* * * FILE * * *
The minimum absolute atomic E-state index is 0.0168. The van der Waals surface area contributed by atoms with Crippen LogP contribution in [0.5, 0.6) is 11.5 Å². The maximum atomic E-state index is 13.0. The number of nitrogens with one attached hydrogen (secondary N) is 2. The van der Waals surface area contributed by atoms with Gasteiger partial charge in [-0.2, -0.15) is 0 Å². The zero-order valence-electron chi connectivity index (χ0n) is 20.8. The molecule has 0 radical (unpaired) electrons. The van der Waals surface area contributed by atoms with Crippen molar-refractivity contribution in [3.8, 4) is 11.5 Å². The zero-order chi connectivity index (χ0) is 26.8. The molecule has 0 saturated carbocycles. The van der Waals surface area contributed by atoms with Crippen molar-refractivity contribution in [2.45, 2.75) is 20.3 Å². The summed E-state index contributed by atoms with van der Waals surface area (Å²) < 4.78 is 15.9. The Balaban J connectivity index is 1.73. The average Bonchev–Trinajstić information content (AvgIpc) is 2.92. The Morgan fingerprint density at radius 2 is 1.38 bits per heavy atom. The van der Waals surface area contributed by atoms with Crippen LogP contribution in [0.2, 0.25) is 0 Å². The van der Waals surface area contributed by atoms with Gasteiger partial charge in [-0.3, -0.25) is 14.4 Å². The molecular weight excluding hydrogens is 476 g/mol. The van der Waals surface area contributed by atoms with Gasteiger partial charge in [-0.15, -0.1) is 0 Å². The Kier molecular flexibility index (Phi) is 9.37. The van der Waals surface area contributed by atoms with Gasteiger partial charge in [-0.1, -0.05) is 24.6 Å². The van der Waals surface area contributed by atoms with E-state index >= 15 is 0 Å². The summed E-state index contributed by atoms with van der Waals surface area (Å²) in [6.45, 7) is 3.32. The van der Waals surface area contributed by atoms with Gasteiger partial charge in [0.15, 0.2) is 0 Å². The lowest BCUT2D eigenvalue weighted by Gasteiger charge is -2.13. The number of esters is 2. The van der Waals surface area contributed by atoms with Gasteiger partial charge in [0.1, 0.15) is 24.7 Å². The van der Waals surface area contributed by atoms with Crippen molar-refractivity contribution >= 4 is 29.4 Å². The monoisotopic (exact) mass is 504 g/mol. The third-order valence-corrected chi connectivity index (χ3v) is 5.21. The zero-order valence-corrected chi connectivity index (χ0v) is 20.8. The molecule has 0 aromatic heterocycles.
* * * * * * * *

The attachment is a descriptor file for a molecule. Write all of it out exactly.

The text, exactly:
The minimum absolute atomic E-state index is 0.0168. The van der Waals surface area contributed by atoms with Crippen LogP contribution in [0.5, 0.6) is 11.5 Å². The maximum atomic E-state index is 13.0. The number of nitrogens with one attached hydrogen (secondary N) is 2. The van der Waals surface area contributed by atoms with Gasteiger partial charge in [-0.2, -0.15) is 0 Å². The zero-order valence-electron chi connectivity index (χ0n) is 20.8. The molecule has 0 radical (unpaired) electrons. The van der Waals surface area contributed by atoms with Crippen molar-refractivity contribution in [3.8, 4) is 11.5 Å². The zero-order chi connectivity index (χ0) is 26.8. The molecule has 0 saturated carbocycles. The van der Waals surface area contributed by atoms with Crippen molar-refractivity contribution in [2.45, 2.75) is 20.3 Å². The summed E-state index contributed by atoms with van der Waals surface area (Å²) < 4.78 is 15.9. The Balaban J connectivity index is 1.73. The average Bonchev–Trinajstić information content (AvgIpc) is 2.92. The Morgan fingerprint density at radius 2 is 1.38 bits per heavy atom. The van der Waals surface area contributed by atoms with Crippen LogP contribution in [0.2, 0.25) is 0 Å². The van der Waals surface area contributed by atoms with Gasteiger partial charge in [-0.3, -0.25) is 14.4 Å². The molecular weight excluding hydrogens is 476 g/mol. The van der Waals surface area contributed by atoms with Gasteiger partial charge in [-0.15, -0.1) is 0 Å². The Kier molecular flexibility index (Phi) is 9.37. The van der Waals surface area contributed by atoms with Gasteiger partial charge in [-0.1, -0.05) is 24.6 Å². The van der Waals surface area contributed by atoms with E-state index >= 15 is 0 Å². The summed E-state index contributed by atoms with van der Waals surface area (Å²) in [6.45, 7) is 3.32. The van der Waals surface area contributed by atoms with Gasteiger partial charge in [0.15, 0.2) is 0 Å². The lowest BCUT2D eigenvalue weighted by Gasteiger charge is -2.13. The number of esters is 2. The van der Waals surface area contributed by atoms with Gasteiger partial charge in [0.1, 0.15) is 24.7 Å². The van der Waals surface area contributed by atoms with Crippen molar-refractivity contribution >= 4 is 29.4 Å². The monoisotopic (exact) mass is 504 g/mol. The third-order valence-corrected chi connectivity index (χ3v) is 5.21. The zero-order valence-corrected chi connectivity index (χ0v) is 20.8. The molecule has 0 aromatic heterocycles.